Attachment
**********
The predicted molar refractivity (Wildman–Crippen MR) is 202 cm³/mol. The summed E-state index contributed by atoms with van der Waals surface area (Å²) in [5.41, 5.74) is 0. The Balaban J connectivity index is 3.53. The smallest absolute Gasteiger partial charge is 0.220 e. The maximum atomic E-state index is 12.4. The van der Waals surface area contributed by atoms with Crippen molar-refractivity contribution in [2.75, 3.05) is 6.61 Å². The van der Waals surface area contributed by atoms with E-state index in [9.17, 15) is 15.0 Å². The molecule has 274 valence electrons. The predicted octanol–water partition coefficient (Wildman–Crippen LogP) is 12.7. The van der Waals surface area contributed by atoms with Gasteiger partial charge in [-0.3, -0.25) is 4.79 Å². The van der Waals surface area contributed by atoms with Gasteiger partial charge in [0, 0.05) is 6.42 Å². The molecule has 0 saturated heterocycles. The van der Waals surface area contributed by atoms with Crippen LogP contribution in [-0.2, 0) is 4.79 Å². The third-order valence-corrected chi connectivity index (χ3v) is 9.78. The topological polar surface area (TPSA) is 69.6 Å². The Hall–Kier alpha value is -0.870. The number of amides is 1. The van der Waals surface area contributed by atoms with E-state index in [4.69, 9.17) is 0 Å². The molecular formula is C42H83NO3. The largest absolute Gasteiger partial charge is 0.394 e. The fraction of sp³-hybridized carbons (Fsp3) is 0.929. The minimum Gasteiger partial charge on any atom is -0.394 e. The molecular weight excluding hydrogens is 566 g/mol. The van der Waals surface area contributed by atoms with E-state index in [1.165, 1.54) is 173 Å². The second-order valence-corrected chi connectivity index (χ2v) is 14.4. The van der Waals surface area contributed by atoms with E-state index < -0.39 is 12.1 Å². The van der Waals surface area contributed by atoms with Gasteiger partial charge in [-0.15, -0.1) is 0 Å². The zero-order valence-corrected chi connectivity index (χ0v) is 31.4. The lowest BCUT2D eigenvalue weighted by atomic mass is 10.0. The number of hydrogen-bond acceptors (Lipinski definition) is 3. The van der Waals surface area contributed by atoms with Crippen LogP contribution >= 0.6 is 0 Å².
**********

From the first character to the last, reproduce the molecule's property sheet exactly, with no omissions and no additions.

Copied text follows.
The predicted molar refractivity (Wildman–Crippen MR) is 202 cm³/mol. The summed E-state index contributed by atoms with van der Waals surface area (Å²) in [5.41, 5.74) is 0. The Balaban J connectivity index is 3.53. The smallest absolute Gasteiger partial charge is 0.220 e. The maximum atomic E-state index is 12.4. The van der Waals surface area contributed by atoms with Crippen molar-refractivity contribution in [2.75, 3.05) is 6.61 Å². The van der Waals surface area contributed by atoms with E-state index in [9.17, 15) is 15.0 Å². The molecule has 274 valence electrons. The predicted octanol–water partition coefficient (Wildman–Crippen LogP) is 12.7. The van der Waals surface area contributed by atoms with Gasteiger partial charge in [-0.3, -0.25) is 4.79 Å². The van der Waals surface area contributed by atoms with Gasteiger partial charge in [0, 0.05) is 6.42 Å². The molecule has 0 saturated heterocycles. The van der Waals surface area contributed by atoms with Crippen LogP contribution in [-0.2, 0) is 4.79 Å². The third-order valence-corrected chi connectivity index (χ3v) is 9.78. The topological polar surface area (TPSA) is 69.6 Å². The Hall–Kier alpha value is -0.870. The number of amides is 1. The van der Waals surface area contributed by atoms with E-state index in [4.69, 9.17) is 0 Å². The molecular formula is C42H83NO3. The largest absolute Gasteiger partial charge is 0.394 e. The fraction of sp³-hybridized carbons (Fsp3) is 0.929. The minimum Gasteiger partial charge on any atom is -0.394 e. The molecular weight excluding hydrogens is 566 g/mol. The van der Waals surface area contributed by atoms with E-state index in [1.165, 1.54) is 173 Å². The second-order valence-corrected chi connectivity index (χ2v) is 14.4. The van der Waals surface area contributed by atoms with E-state index < -0.39 is 12.1 Å². The van der Waals surface area contributed by atoms with Gasteiger partial charge in [-0.15, -0.1) is 0 Å². The zero-order valence-corrected chi connectivity index (χ0v) is 31.4. The lowest BCUT2D eigenvalue weighted by atomic mass is 10.0. The number of hydrogen-bond acceptors (Lipinski definition) is 3. The van der Waals surface area contributed by atoms with Crippen LogP contribution >= 0.6 is 0 Å².